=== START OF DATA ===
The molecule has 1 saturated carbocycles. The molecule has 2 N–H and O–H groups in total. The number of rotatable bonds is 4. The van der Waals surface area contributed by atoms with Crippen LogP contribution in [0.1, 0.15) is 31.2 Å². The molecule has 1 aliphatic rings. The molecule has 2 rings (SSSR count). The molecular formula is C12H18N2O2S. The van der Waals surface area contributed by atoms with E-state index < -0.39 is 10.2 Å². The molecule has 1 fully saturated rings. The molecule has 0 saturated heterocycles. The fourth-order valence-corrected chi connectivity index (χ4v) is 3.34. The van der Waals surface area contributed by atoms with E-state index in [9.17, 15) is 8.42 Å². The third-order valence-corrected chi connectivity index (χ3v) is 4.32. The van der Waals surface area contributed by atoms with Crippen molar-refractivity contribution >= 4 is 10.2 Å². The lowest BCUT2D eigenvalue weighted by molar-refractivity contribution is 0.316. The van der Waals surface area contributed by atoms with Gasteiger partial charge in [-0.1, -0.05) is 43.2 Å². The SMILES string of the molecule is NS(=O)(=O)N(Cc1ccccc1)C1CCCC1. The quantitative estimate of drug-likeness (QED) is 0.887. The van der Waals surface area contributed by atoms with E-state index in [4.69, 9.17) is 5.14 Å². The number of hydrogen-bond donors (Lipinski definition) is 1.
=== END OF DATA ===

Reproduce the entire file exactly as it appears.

The molecule has 1 saturated carbocycles. The molecule has 2 N–H and O–H groups in total. The number of rotatable bonds is 4. The van der Waals surface area contributed by atoms with Crippen LogP contribution in [0.1, 0.15) is 31.2 Å². The molecule has 1 aliphatic rings. The molecule has 2 rings (SSSR count). The molecular formula is C12H18N2O2S. The van der Waals surface area contributed by atoms with E-state index < -0.39 is 10.2 Å². The molecule has 1 fully saturated rings. The molecule has 0 saturated heterocycles. The fourth-order valence-corrected chi connectivity index (χ4v) is 3.34. The van der Waals surface area contributed by atoms with E-state index in [9.17, 15) is 8.42 Å². The third-order valence-corrected chi connectivity index (χ3v) is 4.32. The van der Waals surface area contributed by atoms with Crippen molar-refractivity contribution >= 4 is 10.2 Å². The lowest BCUT2D eigenvalue weighted by molar-refractivity contribution is 0.316. The van der Waals surface area contributed by atoms with Gasteiger partial charge in [-0.1, -0.05) is 43.2 Å². The SMILES string of the molecule is NS(=O)(=O)N(Cc1ccccc1)C1CCCC1. The quantitative estimate of drug-likeness (QED) is 0.887. The van der Waals surface area contributed by atoms with E-state index in [4.69, 9.17) is 5.14 Å². The number of hydrogen-bond donors (Lipinski definition) is 1.